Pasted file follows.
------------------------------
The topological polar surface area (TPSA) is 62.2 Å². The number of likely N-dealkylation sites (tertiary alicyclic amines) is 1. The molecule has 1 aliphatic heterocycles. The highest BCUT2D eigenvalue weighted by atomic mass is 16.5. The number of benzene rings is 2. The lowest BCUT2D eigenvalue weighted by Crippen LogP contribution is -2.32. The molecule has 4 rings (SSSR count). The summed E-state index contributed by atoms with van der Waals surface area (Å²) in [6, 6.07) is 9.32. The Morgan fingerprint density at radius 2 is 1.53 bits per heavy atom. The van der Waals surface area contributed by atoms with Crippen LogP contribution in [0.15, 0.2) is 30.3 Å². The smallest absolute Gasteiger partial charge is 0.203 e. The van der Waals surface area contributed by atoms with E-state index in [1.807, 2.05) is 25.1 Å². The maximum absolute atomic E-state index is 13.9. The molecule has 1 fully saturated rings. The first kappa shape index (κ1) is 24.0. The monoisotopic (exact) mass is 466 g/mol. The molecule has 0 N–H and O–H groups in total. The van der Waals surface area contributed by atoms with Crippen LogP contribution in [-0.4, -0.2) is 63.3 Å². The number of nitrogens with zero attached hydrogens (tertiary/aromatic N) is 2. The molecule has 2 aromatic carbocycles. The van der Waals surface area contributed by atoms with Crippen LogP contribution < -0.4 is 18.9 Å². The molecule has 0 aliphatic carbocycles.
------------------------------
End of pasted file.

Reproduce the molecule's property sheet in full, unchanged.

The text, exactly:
The topological polar surface area (TPSA) is 62.2 Å². The number of likely N-dealkylation sites (tertiary alicyclic amines) is 1. The molecule has 1 aliphatic heterocycles. The highest BCUT2D eigenvalue weighted by atomic mass is 16.5. The number of benzene rings is 2. The lowest BCUT2D eigenvalue weighted by Crippen LogP contribution is -2.32. The molecule has 4 rings (SSSR count). The summed E-state index contributed by atoms with van der Waals surface area (Å²) in [6, 6.07) is 9.32. The Morgan fingerprint density at radius 2 is 1.53 bits per heavy atom. The van der Waals surface area contributed by atoms with Crippen LogP contribution in [0.15, 0.2) is 30.3 Å². The smallest absolute Gasteiger partial charge is 0.203 e. The van der Waals surface area contributed by atoms with E-state index in [1.807, 2.05) is 25.1 Å². The maximum absolute atomic E-state index is 13.9. The molecule has 1 fully saturated rings. The first kappa shape index (κ1) is 24.0. The monoisotopic (exact) mass is 466 g/mol. The molecule has 0 N–H and O–H groups in total. The van der Waals surface area contributed by atoms with Crippen LogP contribution in [-0.4, -0.2) is 63.3 Å². The number of nitrogens with zero attached hydrogens (tertiary/aromatic N) is 2. The molecule has 2 aromatic carbocycles. The van der Waals surface area contributed by atoms with Crippen LogP contribution < -0.4 is 18.9 Å². The molecule has 0 aliphatic carbocycles.